Fatehpur Sikri Travel Guide, Information, Tips and Best Information

  • Fatehpur Sikri
  • Fatehpur Sikri
  • Fatehpur Sikri
  • Fatehpur Sikri
  • Fatehpur Sikri
  • Fatehpur Sikri

Fatehpur Sikri A city, predominantly made of red sandstone, Fatehpur Sikri was founded in 16th century by Mughal Emperor Akbar. It is essentially a fortified city built by the king and had been the capital of his Empire for fifteen years. Now a UNESCO world heritage site and a famous tourist attraction, it is a fine example of Mughal architecture. Fatehpur Sikri is home to Jodha Bai's palace, Jama Mosque, Buland Darwaza, and a Tomb of Salim Chisti among many other famous monuments, each of which, is an integral part of the Indian heritage.

A unique blend of architectural excellence, as well as religious beliefs - sums up Fatehpur Sikri. This monument was built by Akbar to honour Sheikh Salim Chisti, whose prediction of the birth of a Mughal heir came true while Akbar was visiting the then city of Sikri. In honour of the prophecy, Akbar built this city and Jama Masjid, a stunning mosque which is still in use today. He also undertook the construction of three palaces for each of his favourite wives, one a Hindu, one a Muslim and one a Christian. An Indo-Islamic Masterpiece, Fatehpur Sikri is enclosed by an 11 km long fortification wall which has various gateways. A paradise for History buffs, this place is a must visit! You can go on a one day trip from Agra to Fatehpur Sikri.

The majestic walls of this small city echoes of the Medieval Mughal Reign. Fatehpur Sikri was the short-lived capital of the Mughal empire between 1571 and 1585 while Akbar was the Emperor. Akbar once visited the village of Sikri to consult the Sufi Saint Shaikh Salim Chisti who predicted about the birth of an heir to the Mughal throne. When the prophecy was proved to be true, Akbar built his new Capital in Sikri. He named it as Fatehabad at first, in which Fateh, a word of Arabic origin in Persian means Victorious. People say that Akbar was so much involved in its construction that he even dictated its architectural style. He planned the complex to be in the Persian Style to revive the Persian courtly ceremony made famous by his ancestor Timur. Moreover, the easy availability of sandstone marked the building of complex with the red stone. The city used to suffer from water shortages and was abandoned shortly after the death of Emperor Akbar.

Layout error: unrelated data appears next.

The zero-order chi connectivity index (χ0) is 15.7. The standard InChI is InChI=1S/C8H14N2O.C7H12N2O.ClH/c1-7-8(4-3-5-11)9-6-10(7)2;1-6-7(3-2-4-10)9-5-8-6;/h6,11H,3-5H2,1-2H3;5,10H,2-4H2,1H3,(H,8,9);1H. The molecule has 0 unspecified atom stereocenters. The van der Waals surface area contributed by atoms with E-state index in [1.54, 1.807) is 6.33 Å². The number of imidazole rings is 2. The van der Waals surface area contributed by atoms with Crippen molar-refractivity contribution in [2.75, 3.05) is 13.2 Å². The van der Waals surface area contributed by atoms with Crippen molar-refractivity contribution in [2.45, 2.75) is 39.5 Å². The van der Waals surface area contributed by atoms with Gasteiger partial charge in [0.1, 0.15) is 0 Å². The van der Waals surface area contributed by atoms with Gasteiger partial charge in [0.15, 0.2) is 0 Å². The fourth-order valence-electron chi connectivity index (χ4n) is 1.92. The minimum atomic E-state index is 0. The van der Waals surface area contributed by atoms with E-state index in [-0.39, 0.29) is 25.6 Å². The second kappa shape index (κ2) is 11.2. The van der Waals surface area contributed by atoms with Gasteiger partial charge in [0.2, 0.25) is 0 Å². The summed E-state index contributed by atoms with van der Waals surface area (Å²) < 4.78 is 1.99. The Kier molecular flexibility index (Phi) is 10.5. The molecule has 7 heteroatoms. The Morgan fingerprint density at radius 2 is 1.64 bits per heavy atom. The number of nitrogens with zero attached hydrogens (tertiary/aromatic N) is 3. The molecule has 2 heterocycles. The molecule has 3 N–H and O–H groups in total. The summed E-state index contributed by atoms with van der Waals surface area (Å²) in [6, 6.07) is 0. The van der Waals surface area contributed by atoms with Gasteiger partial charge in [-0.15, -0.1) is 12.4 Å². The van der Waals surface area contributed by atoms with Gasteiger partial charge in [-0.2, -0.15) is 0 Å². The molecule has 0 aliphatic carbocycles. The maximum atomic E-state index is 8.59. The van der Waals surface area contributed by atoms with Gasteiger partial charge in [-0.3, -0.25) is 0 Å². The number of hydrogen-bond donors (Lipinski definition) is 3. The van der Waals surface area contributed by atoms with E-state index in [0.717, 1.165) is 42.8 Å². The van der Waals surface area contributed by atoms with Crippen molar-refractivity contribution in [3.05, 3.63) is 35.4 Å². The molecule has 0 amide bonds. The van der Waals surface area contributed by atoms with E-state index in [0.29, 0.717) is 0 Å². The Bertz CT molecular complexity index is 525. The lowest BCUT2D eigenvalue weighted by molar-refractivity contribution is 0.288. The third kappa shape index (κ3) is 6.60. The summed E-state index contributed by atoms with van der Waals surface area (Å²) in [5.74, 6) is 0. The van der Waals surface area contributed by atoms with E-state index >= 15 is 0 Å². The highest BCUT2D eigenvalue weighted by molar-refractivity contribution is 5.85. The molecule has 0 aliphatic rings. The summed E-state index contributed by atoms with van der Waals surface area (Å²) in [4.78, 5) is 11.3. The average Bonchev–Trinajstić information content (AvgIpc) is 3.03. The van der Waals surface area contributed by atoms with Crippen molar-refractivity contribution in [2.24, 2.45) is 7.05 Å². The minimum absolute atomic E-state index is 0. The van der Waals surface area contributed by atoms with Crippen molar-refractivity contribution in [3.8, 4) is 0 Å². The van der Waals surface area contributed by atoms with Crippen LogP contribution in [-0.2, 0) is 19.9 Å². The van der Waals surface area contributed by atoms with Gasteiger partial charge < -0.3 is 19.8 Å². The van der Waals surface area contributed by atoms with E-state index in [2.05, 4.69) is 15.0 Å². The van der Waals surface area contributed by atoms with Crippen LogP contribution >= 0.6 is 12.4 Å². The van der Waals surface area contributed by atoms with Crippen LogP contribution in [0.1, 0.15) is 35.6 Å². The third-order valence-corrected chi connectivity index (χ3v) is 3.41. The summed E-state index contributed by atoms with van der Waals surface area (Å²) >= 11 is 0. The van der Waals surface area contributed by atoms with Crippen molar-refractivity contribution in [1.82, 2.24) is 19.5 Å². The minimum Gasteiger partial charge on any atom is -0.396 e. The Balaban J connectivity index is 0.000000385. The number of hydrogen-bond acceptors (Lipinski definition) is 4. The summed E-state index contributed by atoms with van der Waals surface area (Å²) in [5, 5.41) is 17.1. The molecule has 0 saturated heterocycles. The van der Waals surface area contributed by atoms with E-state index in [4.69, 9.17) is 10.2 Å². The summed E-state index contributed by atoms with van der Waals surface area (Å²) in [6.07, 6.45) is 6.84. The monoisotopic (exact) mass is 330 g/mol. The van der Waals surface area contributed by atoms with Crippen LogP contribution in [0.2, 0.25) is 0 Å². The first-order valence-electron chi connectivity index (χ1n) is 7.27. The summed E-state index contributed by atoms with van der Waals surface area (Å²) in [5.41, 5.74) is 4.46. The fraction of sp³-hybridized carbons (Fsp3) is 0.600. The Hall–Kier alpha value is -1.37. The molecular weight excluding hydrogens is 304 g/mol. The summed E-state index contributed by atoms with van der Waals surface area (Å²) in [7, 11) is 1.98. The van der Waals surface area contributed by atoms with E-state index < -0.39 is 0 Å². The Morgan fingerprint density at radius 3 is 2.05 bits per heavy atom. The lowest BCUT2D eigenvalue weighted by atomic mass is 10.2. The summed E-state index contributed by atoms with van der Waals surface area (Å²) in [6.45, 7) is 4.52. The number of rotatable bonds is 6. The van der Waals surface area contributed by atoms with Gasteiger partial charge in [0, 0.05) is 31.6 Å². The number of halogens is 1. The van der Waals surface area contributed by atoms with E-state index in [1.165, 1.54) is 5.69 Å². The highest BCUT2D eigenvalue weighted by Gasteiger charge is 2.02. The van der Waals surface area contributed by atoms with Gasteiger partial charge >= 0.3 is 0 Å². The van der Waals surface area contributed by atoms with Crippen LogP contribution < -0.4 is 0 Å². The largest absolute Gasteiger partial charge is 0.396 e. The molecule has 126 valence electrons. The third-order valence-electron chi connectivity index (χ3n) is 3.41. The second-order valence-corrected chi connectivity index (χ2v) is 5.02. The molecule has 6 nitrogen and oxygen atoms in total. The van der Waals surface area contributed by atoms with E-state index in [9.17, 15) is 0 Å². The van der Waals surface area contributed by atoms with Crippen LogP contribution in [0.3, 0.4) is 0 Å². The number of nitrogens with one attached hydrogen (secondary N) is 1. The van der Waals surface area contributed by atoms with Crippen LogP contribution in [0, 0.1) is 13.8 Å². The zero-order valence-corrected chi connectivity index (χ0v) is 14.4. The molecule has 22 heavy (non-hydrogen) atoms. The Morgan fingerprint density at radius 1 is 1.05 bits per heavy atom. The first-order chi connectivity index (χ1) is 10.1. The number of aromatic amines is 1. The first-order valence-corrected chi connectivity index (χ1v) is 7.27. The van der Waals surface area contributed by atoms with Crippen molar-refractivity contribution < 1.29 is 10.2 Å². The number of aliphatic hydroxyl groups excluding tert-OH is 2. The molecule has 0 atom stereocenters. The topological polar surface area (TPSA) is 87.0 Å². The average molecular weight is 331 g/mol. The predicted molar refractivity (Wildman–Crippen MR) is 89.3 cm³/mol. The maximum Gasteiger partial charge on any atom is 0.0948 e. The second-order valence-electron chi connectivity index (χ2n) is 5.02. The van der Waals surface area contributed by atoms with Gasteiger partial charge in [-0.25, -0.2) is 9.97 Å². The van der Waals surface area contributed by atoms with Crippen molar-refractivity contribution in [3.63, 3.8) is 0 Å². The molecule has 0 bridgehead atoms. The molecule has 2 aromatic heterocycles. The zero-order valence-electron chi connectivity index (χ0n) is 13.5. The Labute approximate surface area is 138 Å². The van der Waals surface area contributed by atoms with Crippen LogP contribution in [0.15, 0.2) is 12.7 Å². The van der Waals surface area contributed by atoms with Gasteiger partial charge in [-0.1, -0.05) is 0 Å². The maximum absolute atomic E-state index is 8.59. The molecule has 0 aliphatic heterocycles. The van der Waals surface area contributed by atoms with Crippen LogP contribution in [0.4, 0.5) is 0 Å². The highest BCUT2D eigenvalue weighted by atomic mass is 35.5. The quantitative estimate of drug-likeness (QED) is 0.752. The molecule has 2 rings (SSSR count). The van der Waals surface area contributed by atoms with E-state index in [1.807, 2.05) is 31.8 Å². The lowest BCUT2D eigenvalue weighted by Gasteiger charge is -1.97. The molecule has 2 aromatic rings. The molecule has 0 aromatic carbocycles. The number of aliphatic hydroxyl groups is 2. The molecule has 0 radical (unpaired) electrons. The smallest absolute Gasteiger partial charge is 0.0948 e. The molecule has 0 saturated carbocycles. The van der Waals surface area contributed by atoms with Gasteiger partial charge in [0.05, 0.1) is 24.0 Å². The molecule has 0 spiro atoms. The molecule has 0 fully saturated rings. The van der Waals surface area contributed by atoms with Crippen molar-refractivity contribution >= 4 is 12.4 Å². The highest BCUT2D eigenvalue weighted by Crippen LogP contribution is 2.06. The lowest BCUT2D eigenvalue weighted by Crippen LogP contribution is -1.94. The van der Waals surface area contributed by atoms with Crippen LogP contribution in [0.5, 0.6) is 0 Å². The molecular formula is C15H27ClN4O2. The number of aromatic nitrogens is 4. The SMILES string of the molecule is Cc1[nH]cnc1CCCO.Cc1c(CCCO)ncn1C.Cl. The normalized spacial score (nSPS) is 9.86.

Major Attractions in Fatehpur Sikri

Diwan-I-Aam (Hall of Public Audience): It is an enclosed space surrounded by colonnades and has a large open area where petitioners and courtiers once stood in attendance. On the western face of this building is the pavilion where the emperor sat in honour surrounded by his courtiers.

Diwan-I-Khas (Hall of private Audience): The Diwan-I-Khas (Hall of Private Audience)-used for serious, confidential, diplomatic, and religious discourses-is just behind. The Diwan-I-Khas is famous for its central decorated pillar consisting of 36 elegantly carved brackets in the Gujarati style-heavy and ornate, and sprouting in shape.

Panch Mahal: The most intriguing building in Fatehpur Sikri is the Panch Mahal (five-tiered palace), which is a five-storied pavilion of winds. The first two floors are of equal size, while the next two are graded. On top is a single kiosk or open pavilion. Each of the floors is supported on pillars. Originally, jali screens stood between the pillars. The pavilion was originally used by the women of the royal household and ladies of the harem. From the top of the Panch Mahal, one can have a panoramic view of this imperial city with its buildings, palaces, and the courtyards linking them. The Turkish Sultan's palace is known for exquisitely carved panels depicting wildlife-lions, birds, and foliage. Near the Diwan-I-Aam, one can see a tank called the Anup Talao. Four bridges link the central platform at the Anup Talao. Here the famous court musician Tansen played music. Akbar's private apartments stand close to the tank.

Jodha Bai's Palace : Jodha Bai (Jodha Bai was Akbar's Rajput queen) has the most distinctively Gujarati and Rajasthani architectural features. A strong portal guards this place, which was the residence of Akbar's prominent queens. Also noteworthy are Mariam's Palace or Sunehra Makan (golden house), Palace of Birbal (one of Akbar's minister notable for his witticisms) and a miniature garden.

Jami Masjid (Mosque) : Jami Masjid (mosque), sacred center of Sikri, symbolizes the city's spiritual prominence. It stands at the southwestern end of Fatehpur Sikri. A high wall with gateways on three sides opens into a huge courtyard, 111 by 139 meters, making it the largest to be found in the Mughal period. The inner walls are lined with columns and cloisters and the western façade has a massive arched doorways behind which are three domes. In the vast courtyard stands the tomb of Sheikh Salim Chisti whose blessings are still sought by childless women. This tomb was originally built in red sandstone but was later on made with marble. The tombstone covered by cloth is under a canopy of ebony, mother of pearl and brass. A corridor for circumambulation surrounds the square tomb chamber. Fatehpur Sikri had a short life of splendor. Once Akbar left it in 1585, it never regained its lost importance and has remained the most magnificent and well-preserved ghost city of India.

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